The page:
I see that John Collins' book Did Adam and Eve Really Exist? has drawn some fire from what we might call “Confessional” circles–for wont of a better term. This is a good occasion to draw some important distinctions which are often overlooked in these debates.
I. Spare parts
I use writers as a source of spare parts. I don’t normally take the whole car as is. I don’t normally find all the car parts equally useful. Rather, when I read a book I normally cannibalize the book for spare parts, then junk the rest.
For some reason you have Christians who take the position that unless everything a writer says is useful, nothing a writer says is useful.
II. Institutional integrity
So does it matter if someone’s overall theology is sound? It matters at the institutional level. We want Christian institutions (e.g. colleges, denominations, seminaries, parachurch ministries) to preserve doctrinal fidelity. Fidelity to Scripture.
In terms of institutional membership, or the doctrinal posture of the institution, the degree of soundness, the content of the whole package, is important. 3 out of 5 is 2 too few. And individual writer can often come short in a way that's not tolerable for a Christian institution.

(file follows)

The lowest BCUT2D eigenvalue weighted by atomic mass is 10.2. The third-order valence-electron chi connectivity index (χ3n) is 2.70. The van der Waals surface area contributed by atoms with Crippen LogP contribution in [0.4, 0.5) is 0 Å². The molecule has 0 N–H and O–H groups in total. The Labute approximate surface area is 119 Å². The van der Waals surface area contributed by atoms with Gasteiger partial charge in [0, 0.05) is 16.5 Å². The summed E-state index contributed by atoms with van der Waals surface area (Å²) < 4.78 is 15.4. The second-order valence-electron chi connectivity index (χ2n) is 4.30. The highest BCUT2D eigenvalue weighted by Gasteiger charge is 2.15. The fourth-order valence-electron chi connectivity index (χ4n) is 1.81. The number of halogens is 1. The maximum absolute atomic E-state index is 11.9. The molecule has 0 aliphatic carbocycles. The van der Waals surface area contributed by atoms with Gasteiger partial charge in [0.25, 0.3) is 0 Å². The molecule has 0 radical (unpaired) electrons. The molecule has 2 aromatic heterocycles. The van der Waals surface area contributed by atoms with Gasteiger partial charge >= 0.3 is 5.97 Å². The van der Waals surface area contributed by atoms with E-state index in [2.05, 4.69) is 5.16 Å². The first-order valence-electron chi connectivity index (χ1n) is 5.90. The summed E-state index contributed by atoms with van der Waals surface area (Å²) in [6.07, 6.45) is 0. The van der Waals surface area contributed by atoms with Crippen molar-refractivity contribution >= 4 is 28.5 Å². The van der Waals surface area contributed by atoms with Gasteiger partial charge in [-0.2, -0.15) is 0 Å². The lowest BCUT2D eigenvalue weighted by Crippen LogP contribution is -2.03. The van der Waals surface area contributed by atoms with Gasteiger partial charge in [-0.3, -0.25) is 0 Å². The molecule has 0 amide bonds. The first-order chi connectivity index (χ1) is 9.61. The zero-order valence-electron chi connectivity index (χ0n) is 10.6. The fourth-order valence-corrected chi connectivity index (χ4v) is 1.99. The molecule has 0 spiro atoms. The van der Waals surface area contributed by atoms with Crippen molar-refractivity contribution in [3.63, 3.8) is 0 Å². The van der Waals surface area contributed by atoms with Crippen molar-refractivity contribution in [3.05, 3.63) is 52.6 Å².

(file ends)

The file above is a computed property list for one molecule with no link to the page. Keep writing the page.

In terms of hiring, firing, teaching, preaching, and church discipline, there’s much more justification for taking an all-or-nothing approach.
Of course, even at this level there are certain priorities. Infant baptism and the deity of Christ are not on a par (to take one example).
To summarize: on the one hand, you can harvest lots of useful spare parts from vehicles that aren’t safe to drive.
On the other hand, it does matter what you do with the spare parts. How you reassemble the parts to create a safe vehicle.
III. Having a better alterative
When some Christians attack the real or perceived deficiencies of a writer, they think it’s sufficient to offer a sounder theological alternative. And that’s fine as far as it goes.
However, in drawing attention to what the writer does badly, they often fail to provide a superior alternative to what the writer does well.
For instance, Collins is attempting to field scientific objections to the historicity of Adam and Eve. It’s inadequate to simply attack his book on theological grounds, while leaving the scientific objections hanging in midair. If he’s doing something that needs to be done, then you, too, need to rise to the same challenge.
And this also circles back to institutional integrity. Christian institutions which don’t know how to defend their beliefs, or even refuse to defend their beliefs (as if that’s beneath them), suffer from a fatal defection rate. You can’t maintain a replacement rate, much less grow, if you just say, “We believe it because our grandparents did.”